I felt light—no more care-giving— and I was surrounded by loved ones. How did I deal with the “crash” after they left? I still grieve for my natural loss, but love feeling him with me. David and I had many wonderful years prior to his death. Before he died I asked him to “haunt” me after he left, to which he laughingly agreed. As his body deteriorated and our natural marriage was severed I felt as though something soft and gentle was holding us together; perhaps this was a new spiritual connection not apparent before.
We knew we wanted to be together forever, working hard trying to communicate better and following what the Lord taught. Through ten to fifteen years of marriage enrichment groups and many church summer camps, we enjoyed each other’s company and loved going to church together. I always knew David would be the first to die; I just didn’t expect him to be quite so young (54). I wondered what the “spirit of the one who had died dwelling with the one still on this earth” could/would be like (Married Love 321). I didn’t have long to wait.
At the crematorium, watching David’s earthly remains loaded into the furnace, wistfully thinking he was no longer there, I felt him stand behind me. I remember thinking “Oh, David’s here!” then realizing just what that meant, which made me cry. He had not been able to hold me for months, had not stood for almost a year, but here he was standing “holding” my arms. Was this my imagination or real?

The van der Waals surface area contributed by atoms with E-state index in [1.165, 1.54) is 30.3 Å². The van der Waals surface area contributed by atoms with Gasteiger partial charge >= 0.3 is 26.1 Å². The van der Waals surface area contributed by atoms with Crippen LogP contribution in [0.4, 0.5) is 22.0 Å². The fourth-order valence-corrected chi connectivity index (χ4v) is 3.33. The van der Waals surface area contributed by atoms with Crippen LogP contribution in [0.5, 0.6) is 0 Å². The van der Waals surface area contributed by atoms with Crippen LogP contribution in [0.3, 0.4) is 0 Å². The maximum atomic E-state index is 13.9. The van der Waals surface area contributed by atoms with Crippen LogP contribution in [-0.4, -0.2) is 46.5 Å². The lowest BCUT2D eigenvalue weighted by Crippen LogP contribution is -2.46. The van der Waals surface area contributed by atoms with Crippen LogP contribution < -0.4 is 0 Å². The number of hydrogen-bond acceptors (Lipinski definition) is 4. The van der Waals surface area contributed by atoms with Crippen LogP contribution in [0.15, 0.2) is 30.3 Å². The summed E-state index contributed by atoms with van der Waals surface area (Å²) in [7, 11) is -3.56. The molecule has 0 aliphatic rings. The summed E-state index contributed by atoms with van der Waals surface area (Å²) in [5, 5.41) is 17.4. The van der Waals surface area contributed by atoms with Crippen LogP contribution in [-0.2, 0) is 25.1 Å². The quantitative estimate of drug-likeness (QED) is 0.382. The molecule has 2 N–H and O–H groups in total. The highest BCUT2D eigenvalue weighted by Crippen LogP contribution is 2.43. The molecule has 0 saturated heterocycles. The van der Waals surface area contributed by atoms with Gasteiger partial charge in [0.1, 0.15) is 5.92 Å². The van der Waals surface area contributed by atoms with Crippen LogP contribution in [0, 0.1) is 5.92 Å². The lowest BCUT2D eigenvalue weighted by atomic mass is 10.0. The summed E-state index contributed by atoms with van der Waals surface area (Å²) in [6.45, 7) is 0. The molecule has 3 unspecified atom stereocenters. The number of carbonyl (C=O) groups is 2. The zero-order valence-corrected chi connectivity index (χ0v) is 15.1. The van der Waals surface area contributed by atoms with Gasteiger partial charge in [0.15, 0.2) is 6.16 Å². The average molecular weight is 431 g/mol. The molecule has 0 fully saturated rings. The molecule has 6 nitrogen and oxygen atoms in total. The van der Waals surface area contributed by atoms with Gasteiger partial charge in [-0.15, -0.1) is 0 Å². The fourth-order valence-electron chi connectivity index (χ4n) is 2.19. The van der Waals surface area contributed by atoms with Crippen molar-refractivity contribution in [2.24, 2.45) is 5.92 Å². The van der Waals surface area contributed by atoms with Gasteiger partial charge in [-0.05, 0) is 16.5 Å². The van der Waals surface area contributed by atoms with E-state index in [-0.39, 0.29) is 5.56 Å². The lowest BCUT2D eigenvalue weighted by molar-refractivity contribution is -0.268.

My answer now is real! I have felt him with me ever since and so have some of my kids. Sometimes it’s as if I can reach out and touch him. Other times he seems more distant. Thoughts come into my mind that I sense are from him, and I get insights I didn’t have before. I am convinced my desire to help others spiritually is from David. He had considered the ministry two years before he became ill.
My life is quite different from before. I am more sure of where I am going, even in this new direction. I feel called to move out of my comfort zone and take risks to help others spiritually, to really live my religion. I believe David is my spiritual supporter in ways I can only imagine. I know the Lord needed David to be fully present in the spiritual world, even though it was so devastating, and since then I feel much more connected to that world. It’s as though I have “one foot already there,” as a fellow widow described it. I feel I am getting closer to the spirit of the following verse from one of my favorite hymns:
“Humbly, Lord, we ask Thy blessing; keep us, Father, in Thy care. Let Thy grace descend upon us, as we turn to Thee in prayer. “